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Easter Bread- What's Your Type?

We have a long-standing tradition of making Easter bread in my family. For the past 15 years or so, the bread-making has been done by my grandmother and me. Being of Italian descent, we favor a dense (not fluffy or airy by any stretch of the imagination), slightly sweet egg bread made with plenty of anise seeds. We also make the bread into specific shapes, depending on the purpose/recipient:
Little girls (and I, of course) get a doll shape, complete with apron and skirt hem (I've been jazzing them up a bit over the past few years, adding details here and there). Boys get a horseshoe with boiled eggs nestled into both ends. My grandmothers' friends and relatives of her generation get her usual oval loaves, while the rest of the family (adults) receive whatever special fancy shapes (braided, doughnut, etc.) I come up with that year. All loaves get an egg wash and a shake of tiny round sprinkles before baking (ok, every year I put a lot of candy on the kids' breads and every year I get yelled at, but I figure that if it will get them appreciate the tradition, then that's a good thing).
The most popular method of enjoying Easter bread among my relatives is to dunk it in a cup of American coffee.

How about you? Does your family have an Easter bread tradition, and if so, what kind? Or do you buy it? Where?

Buona Pasqua :)

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  1. How about sharing the recipe? Grazie!

    1 Reply
    1. re: mnosyne

      Sorry, mnosyne, I've been sworn to secrecy. Someday, when the recipe is mine, I may decide to share it. But while I am still the apprentice, it just can't be done.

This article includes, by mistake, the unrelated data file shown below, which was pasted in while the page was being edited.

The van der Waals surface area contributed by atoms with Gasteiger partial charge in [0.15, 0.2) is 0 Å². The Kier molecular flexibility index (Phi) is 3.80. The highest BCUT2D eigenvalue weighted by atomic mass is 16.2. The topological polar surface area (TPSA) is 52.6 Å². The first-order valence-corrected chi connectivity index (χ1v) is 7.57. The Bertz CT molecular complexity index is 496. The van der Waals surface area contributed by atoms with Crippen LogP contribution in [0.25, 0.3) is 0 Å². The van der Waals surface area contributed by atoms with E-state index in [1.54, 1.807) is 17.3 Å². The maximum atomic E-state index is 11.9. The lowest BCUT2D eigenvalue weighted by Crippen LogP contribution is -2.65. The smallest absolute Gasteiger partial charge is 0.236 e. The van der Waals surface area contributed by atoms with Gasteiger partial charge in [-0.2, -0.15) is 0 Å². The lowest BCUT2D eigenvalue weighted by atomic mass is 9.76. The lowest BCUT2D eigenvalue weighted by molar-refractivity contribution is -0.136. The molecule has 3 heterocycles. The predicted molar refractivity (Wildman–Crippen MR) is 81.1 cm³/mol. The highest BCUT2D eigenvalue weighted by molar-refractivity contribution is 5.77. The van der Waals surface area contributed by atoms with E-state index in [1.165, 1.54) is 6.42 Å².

Do you bake Easter bread? Was there a specific tip you were looking for? Perhaps I can help with that ;)

      1. re: Passadumkeg

        Passadumkeg, do you make babka or do you buy it? I recently read an article on making babka, which taught me that the bread is meant to be high and light, with a texture contrast between the bread and the filling. I must admit that, until now, I have bought babka on several occasions, and it has always been kind of deflated, and heavy, and gooey... I love it this way, but I don't have a family of history of babka-making, and didn't know much about it (aside from the chocolate vs. cinnamon babka issue, as portrayed on Seinfeld). Have I been buying the "wrong" kind?

        1. re: vvvindaloo

          I like to make babka 2 lb coffee cans. When done, it looks like a mushroom. I decorate the top w/ icing, raisin, and candy, slice it off the stem and serve as dessert w/ coffee. The "stem" is plain, sliced into rounds and eaten w/ paska, a sweet cheese, or sour cream.

          1. re: Passadumkeg